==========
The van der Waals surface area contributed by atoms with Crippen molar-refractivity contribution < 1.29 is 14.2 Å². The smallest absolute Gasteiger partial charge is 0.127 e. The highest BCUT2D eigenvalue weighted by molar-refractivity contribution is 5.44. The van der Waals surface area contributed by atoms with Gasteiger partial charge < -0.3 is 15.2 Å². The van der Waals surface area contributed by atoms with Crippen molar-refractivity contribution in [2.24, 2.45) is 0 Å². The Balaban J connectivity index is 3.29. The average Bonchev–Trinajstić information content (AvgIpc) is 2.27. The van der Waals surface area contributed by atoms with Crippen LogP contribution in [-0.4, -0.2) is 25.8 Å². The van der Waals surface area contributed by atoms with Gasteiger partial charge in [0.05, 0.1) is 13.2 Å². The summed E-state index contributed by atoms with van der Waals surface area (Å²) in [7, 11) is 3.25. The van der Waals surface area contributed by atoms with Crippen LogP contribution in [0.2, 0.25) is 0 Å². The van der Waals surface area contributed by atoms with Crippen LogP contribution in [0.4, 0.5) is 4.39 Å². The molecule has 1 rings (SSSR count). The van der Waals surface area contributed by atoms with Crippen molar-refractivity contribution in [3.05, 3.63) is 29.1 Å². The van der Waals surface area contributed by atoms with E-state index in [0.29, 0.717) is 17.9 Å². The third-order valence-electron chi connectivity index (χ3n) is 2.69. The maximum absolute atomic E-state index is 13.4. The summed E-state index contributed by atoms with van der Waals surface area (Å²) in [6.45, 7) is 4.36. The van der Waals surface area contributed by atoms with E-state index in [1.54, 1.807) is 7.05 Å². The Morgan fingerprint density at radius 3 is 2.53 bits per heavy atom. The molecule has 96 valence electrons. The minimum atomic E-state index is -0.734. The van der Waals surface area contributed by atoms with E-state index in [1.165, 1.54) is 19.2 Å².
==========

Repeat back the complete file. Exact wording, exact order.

The van der Waals surface area contributed by atoms with Crippen molar-refractivity contribution < 1.29 is 14.2 Å². The smallest absolute Gasteiger partial charge is 0.127 e. The highest BCUT2D eigenvalue weighted by molar-refractivity contribution is 5.44. The van der Waals surface area contributed by atoms with Gasteiger partial charge < -0.3 is 15.2 Å². The van der Waals surface area contributed by atoms with Crippen molar-refractivity contribution in [2.24, 2.45) is 0 Å². The Balaban J connectivity index is 3.29. The average Bonchev–Trinajstić information content (AvgIpc) is 2.27. The van der Waals surface area contributed by atoms with Crippen LogP contribution in [-0.4, -0.2) is 25.8 Å². The van der Waals surface area contributed by atoms with Gasteiger partial charge in [0.05, 0.1) is 13.2 Å². The summed E-state index contributed by atoms with van der Waals surface area (Å²) in [7, 11) is 3.25. The van der Waals surface area contributed by atoms with Crippen LogP contribution in [0.2, 0.25) is 0 Å². The van der Waals surface area contributed by atoms with Crippen LogP contribution in [0.4, 0.5) is 4.39 Å². The molecule has 1 rings (SSSR count). The van der Waals surface area contributed by atoms with Crippen molar-refractivity contribution in [3.05, 3.63) is 29.1 Å². The van der Waals surface area contributed by atoms with E-state index in [0.29, 0.717) is 17.9 Å². The third-order valence-electron chi connectivity index (χ3n) is 2.69. The maximum absolute atomic E-state index is 13.4. The summed E-state index contributed by atoms with van der Waals surface area (Å²) in [6.45, 7) is 4.36. The van der Waals surface area contributed by atoms with E-state index in [1.54, 1.807) is 7.05 Å². The Morgan fingerprint density at radius 3 is 2.53 bits per heavy atom. The molecule has 96 valence electrons. The minimum atomic E-state index is -0.734. The van der Waals surface area contributed by atoms with E-state index in [1.165, 1.54) is 19.2 Å².